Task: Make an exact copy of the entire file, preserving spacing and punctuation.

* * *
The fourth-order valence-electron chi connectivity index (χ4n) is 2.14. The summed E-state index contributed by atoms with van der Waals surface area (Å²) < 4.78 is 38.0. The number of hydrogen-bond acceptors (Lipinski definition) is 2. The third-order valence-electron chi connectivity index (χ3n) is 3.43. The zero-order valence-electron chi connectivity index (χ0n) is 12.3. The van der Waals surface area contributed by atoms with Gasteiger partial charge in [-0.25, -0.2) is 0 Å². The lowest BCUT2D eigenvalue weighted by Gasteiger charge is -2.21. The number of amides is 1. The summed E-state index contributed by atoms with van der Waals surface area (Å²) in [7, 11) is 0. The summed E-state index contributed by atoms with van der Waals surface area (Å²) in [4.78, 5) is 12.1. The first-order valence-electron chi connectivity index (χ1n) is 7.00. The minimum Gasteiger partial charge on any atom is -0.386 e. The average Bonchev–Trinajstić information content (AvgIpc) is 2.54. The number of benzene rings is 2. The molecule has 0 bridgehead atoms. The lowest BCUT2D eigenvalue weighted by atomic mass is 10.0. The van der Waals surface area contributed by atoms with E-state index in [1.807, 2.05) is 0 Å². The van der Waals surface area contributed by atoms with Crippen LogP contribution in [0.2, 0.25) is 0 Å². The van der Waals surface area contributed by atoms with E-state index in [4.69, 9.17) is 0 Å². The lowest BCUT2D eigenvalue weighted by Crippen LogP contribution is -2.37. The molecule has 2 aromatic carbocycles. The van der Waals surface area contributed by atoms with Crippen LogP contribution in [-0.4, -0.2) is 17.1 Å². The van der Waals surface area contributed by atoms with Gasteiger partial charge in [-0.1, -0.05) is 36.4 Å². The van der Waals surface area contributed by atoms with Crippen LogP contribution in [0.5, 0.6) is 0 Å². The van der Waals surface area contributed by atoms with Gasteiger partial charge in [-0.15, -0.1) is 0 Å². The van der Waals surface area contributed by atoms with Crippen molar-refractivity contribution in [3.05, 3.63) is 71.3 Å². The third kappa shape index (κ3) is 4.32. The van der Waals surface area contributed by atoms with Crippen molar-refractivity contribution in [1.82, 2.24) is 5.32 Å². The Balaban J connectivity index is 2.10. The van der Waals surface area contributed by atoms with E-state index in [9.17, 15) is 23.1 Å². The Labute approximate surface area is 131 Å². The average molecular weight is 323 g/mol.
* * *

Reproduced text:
The fourth-order valence-electron chi connectivity index (χ4n) is 2.14. The summed E-state index contributed by atoms with van der Waals surface area (Å²) < 4.78 is 38.0. The number of hydrogen-bond acceptors (Lipinski definition) is 2. The third-order valence-electron chi connectivity index (χ3n) is 3.43. The zero-order valence-electron chi connectivity index (χ0n) is 12.3. The van der Waals surface area contributed by atoms with Gasteiger partial charge in [-0.25, -0.2) is 0 Å². The lowest BCUT2D eigenvalue weighted by Gasteiger charge is -2.21. The number of amides is 1. The summed E-state index contributed by atoms with van der Waals surface area (Å²) in [7, 11) is 0. The summed E-state index contributed by atoms with van der Waals surface area (Å²) in [4.78, 5) is 12.1. The first-order valence-electron chi connectivity index (χ1n) is 7.00. The minimum Gasteiger partial charge on any atom is -0.386 e. The average Bonchev–Trinajstić information content (AvgIpc) is 2.54. The number of benzene rings is 2. The molecule has 0 bridgehead atoms. The lowest BCUT2D eigenvalue weighted by atomic mass is 10.0. The van der Waals surface area contributed by atoms with E-state index in [1.807, 2.05) is 0 Å². The van der Waals surface area contributed by atoms with Crippen LogP contribution in [0.2, 0.25) is 0 Å². The van der Waals surface area contributed by atoms with E-state index in [4.69, 9.17) is 0 Å². The lowest BCUT2D eigenvalue weighted by Crippen LogP contribution is -2.37. The molecule has 2 aromatic carbocycles. The van der Waals surface area contributed by atoms with Crippen LogP contribution in [-0.4, -0.2) is 17.1 Å². The van der Waals surface area contributed by atoms with Gasteiger partial charge in [-0.1, -0.05) is 36.4 Å². The van der Waals surface area contributed by atoms with Crippen LogP contribution in [0.5, 0.6) is 0 Å². The van der Waals surface area contributed by atoms with Gasteiger partial charge in [-0.15, -0.1) is 0 Å². The van der Waals surface area contributed by atoms with Crippen molar-refractivity contribution in [3.05, 3.63) is 71.3 Å². The third kappa shape index (κ3) is 4.32. The van der Waals surface area contributed by atoms with Crippen molar-refractivity contribution in [1.82, 2.24) is 5.32 Å². The Balaban J connectivity index is 2.10. The van der Waals surface area contributed by atoms with E-state index in [9.17, 15) is 23.1 Å². The Labute approximate surface area is 131 Å². The average molecular weight is 323 g/mol.